Thursday, August 13th 2009

Core i5 750 Gets First Listing

A little over a fortnight away from launch, one of Intel's first socket LGA-1156 processors, the Core i5 750 has started being listed on popular American online (and ground) retailer Fry's. Not for pre-order or expected stock, but accepting orders for same-day shipping! The processor ended up being priced just where we expected it to be: around the $200 mark (listed on roadmaps so far as $196).

Based on the Nehalem architecture, the Core i5 750 "Lynnfield" is a monolithic quad-core processor with a clock speed of 2.66 GHz, with a QuickPath Interconnect connection to the northbridge it shares the chip package with. It features 256 KB L2 caches per core, and a shared 8 MB L3 cache. Its integrated DDR3 memory controller addresses dual-channel memory. The listing can be found here.
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39 Comments on Core i5 750 Gets First Listing

#1
mudkip
SNiiPE_DoGG said:
Say goodbye to the i7 920 people ;)
I'm ready for the battle i5 vs i7
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#2
newtekie1
Semi-Retired Folder
Waiting for 32nm to upgrade, I'm fine with my 775 setups. I'll be focusing on getting my AMD rig up to snuff, it is in desperate need of a new processor.

AltecV1 said:
but then again if you broke an arm you dont have to bay the hospital like some people in tha most powerfull country in the world(USA):laugh:
I know this is rather off topic, but they do pay, just not directly. Their higher taxes pays for their healthcare. It is basically forced health insurance. And poor quality health insurance at that... Countries with government healthcare have much higher mortality rates for things like Cancer, mainly due to the long wait times for treatment. And things that my health insurance covers, would not be covered in the UK or Canada under their government healthcare.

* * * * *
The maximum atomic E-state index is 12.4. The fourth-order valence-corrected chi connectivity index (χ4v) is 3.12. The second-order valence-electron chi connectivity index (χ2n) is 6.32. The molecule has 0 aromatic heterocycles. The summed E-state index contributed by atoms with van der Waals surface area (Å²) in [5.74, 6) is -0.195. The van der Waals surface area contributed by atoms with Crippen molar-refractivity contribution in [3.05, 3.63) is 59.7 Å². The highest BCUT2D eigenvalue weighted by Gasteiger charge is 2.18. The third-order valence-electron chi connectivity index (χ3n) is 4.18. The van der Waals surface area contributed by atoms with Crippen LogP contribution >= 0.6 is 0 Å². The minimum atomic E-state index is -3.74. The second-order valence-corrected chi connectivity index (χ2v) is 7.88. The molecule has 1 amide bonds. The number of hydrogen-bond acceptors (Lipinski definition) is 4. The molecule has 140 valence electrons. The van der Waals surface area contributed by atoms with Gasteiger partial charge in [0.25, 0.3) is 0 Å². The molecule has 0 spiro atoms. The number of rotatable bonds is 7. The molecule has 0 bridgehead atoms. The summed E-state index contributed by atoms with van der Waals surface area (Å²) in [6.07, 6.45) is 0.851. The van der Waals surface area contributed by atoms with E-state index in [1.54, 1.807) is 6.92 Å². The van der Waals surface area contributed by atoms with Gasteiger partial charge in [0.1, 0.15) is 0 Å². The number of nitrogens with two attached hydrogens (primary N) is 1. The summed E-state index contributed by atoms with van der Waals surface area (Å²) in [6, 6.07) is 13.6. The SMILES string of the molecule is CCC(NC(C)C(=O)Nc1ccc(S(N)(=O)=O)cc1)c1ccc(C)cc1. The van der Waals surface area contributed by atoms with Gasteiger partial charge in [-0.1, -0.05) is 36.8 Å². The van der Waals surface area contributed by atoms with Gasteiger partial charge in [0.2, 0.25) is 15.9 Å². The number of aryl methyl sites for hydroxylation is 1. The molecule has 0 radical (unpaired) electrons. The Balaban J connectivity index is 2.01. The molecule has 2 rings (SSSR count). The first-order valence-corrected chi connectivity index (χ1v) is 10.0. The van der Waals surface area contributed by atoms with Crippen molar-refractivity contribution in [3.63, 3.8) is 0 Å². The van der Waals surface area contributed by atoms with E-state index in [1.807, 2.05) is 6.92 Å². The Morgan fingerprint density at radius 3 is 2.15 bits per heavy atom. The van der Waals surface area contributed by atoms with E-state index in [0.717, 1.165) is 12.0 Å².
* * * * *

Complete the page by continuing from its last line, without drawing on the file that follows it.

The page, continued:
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#3
mosheen
is there an i7 850 in the works??
can't find much info.
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#4
mdbrotha03
It does not use QPI, it uses DMI. That is the sole reason why there is a PCI Express controller in the chip. There isn't enough bandwidth over DMI to power graphics cards.

I don't understand why there is any confusion on this. The information has been available since May.
http://www.anandtech.com/cpuchipsets/showdoc.aspx?i=3570&p=2
Posted on Reply
#5
btarunr
Editor & Senior Moderator
Wow! Not many people get the concept of LGA-1156 AT ALL!



The green rectangle shows denotes processor package. There are two separate dies under the IHS of a Lynnfield, one CPU die, and a northbridge die. QPI connects the two. So Lynnfield DOES use QPI.

Since the NB is inside the CPU chip package, PCI-E devices connect directly to the chip package. DMI is not a system interface!
Posted on Reply
#6
mdbrotha03
So how does the Processor and everything that is package with it interface with the rest of the system?
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#7
btarunr
Editor & Senior Moderator
mdbrotha03 said:
So how does the Processor and everything that is package with it interface with the rest of the system?